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In Coelho's The Alchemist, what does Melchizedek consider to be "the world's great lie?

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egghead2 | Salutatorian

Posted June 24, 2013 at 1:59 PM via web

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In Coelho's The Alchemist, what does Melchizedek consider to be "the world's great lie?

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booboosmoosh | High School Teacher | (Level 3) Educator Emeritus

Posted June 24, 2013 at 9:05 PM (Answer #1)

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Coelho's book, The Alchemist, is very much centered on one's perceptions and one's choices. He denounces the idea of "fate" by telling the boy that he can choose to make his own future by searching out his Personal Legend. If one perceives that he cannot succeed, Melchizedek notes that this will keep him (or her) from realizing his (or her) dreams. In fact, Melchizedek tells Santiago that this is something he (the old man, the King of Salem) does: he comes to people when they are about to give up, when they are only a breath away from achieving their heart's desire. He explains about the world's biggest lie, a dangerous stumbling block for every individual:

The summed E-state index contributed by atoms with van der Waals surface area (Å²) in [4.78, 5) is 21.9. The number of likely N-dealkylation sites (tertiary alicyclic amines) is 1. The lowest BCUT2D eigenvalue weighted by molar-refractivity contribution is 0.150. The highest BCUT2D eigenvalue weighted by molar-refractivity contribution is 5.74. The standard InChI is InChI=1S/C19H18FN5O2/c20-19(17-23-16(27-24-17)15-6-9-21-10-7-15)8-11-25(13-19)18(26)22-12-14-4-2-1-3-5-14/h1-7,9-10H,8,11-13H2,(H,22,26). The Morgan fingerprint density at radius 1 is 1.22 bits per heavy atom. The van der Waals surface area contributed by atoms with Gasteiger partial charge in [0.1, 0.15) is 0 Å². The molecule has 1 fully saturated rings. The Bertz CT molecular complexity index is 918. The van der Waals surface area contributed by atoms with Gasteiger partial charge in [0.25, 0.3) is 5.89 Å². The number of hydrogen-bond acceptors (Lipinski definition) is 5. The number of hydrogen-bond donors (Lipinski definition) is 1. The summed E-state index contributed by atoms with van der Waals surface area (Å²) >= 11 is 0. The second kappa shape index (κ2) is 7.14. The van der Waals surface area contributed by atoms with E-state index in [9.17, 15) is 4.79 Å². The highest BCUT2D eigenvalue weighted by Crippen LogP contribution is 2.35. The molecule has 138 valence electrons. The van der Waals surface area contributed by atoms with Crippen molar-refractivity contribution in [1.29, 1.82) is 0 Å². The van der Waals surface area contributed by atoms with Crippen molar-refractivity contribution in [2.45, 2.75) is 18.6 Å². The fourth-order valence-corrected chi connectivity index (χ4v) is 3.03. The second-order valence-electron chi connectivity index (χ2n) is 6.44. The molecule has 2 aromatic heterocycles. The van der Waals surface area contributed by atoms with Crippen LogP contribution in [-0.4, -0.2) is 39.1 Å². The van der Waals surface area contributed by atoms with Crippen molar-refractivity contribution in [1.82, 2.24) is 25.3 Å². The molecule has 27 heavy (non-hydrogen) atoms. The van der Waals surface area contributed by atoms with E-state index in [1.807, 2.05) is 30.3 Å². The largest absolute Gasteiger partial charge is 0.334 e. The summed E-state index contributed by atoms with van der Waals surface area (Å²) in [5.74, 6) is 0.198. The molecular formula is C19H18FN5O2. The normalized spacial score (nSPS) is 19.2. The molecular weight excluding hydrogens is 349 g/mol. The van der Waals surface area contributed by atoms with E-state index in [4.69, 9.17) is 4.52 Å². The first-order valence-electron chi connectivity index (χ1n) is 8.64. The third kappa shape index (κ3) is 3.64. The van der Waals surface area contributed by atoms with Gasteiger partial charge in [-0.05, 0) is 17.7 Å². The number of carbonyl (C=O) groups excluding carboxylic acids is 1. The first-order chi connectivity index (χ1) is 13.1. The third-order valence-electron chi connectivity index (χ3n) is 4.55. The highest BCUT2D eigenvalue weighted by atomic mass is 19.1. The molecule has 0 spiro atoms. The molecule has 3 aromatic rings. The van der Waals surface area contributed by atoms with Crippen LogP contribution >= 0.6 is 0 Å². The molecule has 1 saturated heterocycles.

“Everyone believes the world's greatest lie..." says the mysterious old man.

"What is the world's greatest lie?" the little boy asks.

The old man replies, "It's this: that at a certain point in our lives, we lose control of what's happening to us, and our lives become controlled by fate. That's the world's greatest lie.”

Fate is the concept that our lives are pre-determined for us, and out of our control...that whatever we do, our fate is already sealed, and whatever we do will not change it. Melchizedek says this is the lie. For once we believe this, we lose control of making choices and finding what will make us happy in life. For Santiago, he discovers it's not the treasure that is truly valuable, but realizing what treasure really is: Fatima, love.

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